Researchers from the US Department of Energy's Argonne National Laboratory and the University of Illinois at Chicago have found a way to convert carbon dioxide to useful fuel.
The researchers converted carbon dioxide to useful fuel by using solar energy which could open up possibility of a new source of energy as well find way in combating climate change.
The main challenge before the researcher was to sequester carbon dioxide which is relatively chemically unreactive. However, the researchers found out a catalyst which could make carbon dioxide react more readily.
Argonne National Laboratory chemist Larry Curtiss and the author of the study said: "On its own, it is quite difficult to convert carbon dioxide into something else.”
In natural way, plants use an organic catalyst called an enzyme to covert carbon dioxide from the atmosphere into a sugar, while the researchers used a metal compound called tungsten diselenide.
The metal compound was fashioned into nanosized flakes to maximize the surface area and to expose its reactive edges.
In this process, scientists managed to convert carbon dioxide to carbon monoxide. Though carbon monoxide is itself a greenhouse gas, it is more reactive than carbon dioxide which will help scientists to convert it into usable fuel, such as methanol.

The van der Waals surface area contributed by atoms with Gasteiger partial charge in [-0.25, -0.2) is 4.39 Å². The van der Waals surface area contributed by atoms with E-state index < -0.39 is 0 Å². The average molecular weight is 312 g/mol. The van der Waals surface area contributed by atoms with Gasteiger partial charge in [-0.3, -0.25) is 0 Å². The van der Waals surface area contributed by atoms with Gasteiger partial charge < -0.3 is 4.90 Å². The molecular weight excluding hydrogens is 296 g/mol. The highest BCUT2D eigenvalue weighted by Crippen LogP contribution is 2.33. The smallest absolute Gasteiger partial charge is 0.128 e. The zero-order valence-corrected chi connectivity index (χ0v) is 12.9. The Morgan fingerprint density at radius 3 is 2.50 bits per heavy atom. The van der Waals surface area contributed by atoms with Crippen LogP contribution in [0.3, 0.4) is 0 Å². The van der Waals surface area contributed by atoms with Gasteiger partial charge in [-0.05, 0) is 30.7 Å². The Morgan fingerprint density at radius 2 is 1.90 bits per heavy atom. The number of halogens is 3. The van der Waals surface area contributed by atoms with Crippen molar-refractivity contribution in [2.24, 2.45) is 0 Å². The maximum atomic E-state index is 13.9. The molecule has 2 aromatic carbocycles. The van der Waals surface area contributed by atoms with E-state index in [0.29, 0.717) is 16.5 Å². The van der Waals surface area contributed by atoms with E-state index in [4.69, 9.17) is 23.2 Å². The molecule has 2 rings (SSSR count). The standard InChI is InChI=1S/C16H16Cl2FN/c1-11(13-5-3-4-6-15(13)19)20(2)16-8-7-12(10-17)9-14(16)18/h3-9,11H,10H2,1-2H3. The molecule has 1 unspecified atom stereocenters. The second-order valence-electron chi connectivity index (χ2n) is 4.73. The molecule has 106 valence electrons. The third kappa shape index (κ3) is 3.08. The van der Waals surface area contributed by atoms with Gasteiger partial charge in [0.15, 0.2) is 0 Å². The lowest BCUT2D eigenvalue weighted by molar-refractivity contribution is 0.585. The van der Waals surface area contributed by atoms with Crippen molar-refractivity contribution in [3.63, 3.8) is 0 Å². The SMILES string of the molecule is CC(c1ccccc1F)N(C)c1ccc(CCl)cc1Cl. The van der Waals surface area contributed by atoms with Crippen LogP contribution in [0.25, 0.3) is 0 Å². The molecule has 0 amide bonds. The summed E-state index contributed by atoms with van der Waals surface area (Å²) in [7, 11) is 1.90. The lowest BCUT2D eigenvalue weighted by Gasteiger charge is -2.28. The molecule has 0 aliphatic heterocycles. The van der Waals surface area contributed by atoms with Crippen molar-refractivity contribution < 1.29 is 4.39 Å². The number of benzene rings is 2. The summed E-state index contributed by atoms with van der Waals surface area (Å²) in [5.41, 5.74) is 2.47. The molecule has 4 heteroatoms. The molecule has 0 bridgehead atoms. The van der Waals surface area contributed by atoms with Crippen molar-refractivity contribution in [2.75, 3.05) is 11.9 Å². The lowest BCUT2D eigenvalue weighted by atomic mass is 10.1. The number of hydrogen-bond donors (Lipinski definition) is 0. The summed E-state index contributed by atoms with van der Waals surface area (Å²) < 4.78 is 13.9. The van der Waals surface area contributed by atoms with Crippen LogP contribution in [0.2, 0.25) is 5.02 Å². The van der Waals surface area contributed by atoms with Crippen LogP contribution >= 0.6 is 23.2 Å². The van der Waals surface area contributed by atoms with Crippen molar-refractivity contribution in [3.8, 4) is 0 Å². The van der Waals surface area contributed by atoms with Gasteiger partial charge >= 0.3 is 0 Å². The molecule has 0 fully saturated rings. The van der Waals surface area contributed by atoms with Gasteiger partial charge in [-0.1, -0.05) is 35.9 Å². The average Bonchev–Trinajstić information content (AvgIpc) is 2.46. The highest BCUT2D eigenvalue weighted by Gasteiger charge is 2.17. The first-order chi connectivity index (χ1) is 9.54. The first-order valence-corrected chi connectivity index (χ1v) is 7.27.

Argonne National Laboratory physicist Peter Zapol and another author of the study said: "Making fuel from carbon monoxide means travelling 'downhill' energetically, while trying to create it directly from carbon dioxide means needing to go 'uphill.”
The reaction to convert carbon dioxide into carbon monoxide is different from the process found in nature, but the basic inputs are same.
Curtiss added: “In photosynthesis, trees need energy from light, water and carbon dioxide in order to make their fuel; in our experiment, the ingredients are the same, but the product is different."
The research was funded by the U.S. Department of Energy's Office of Science and the National Science Foundation.
Researcher carried the most of the experimental work at the University of Illinois at Chicago, while the computational work was performed at Argonne.
During the study, the researchers also found that the reaction requires less energy and efficient while the tungsten diselenide catalyst used in the reaction is quite durable enough, lasting for more than 100 hour.
Zapol added: "We burn so many different kinds of hydrocarbons — like coal, oil or gasoline — that finding an economical way to make chemical fuels more reusable with the help of sunlight might have a big impact."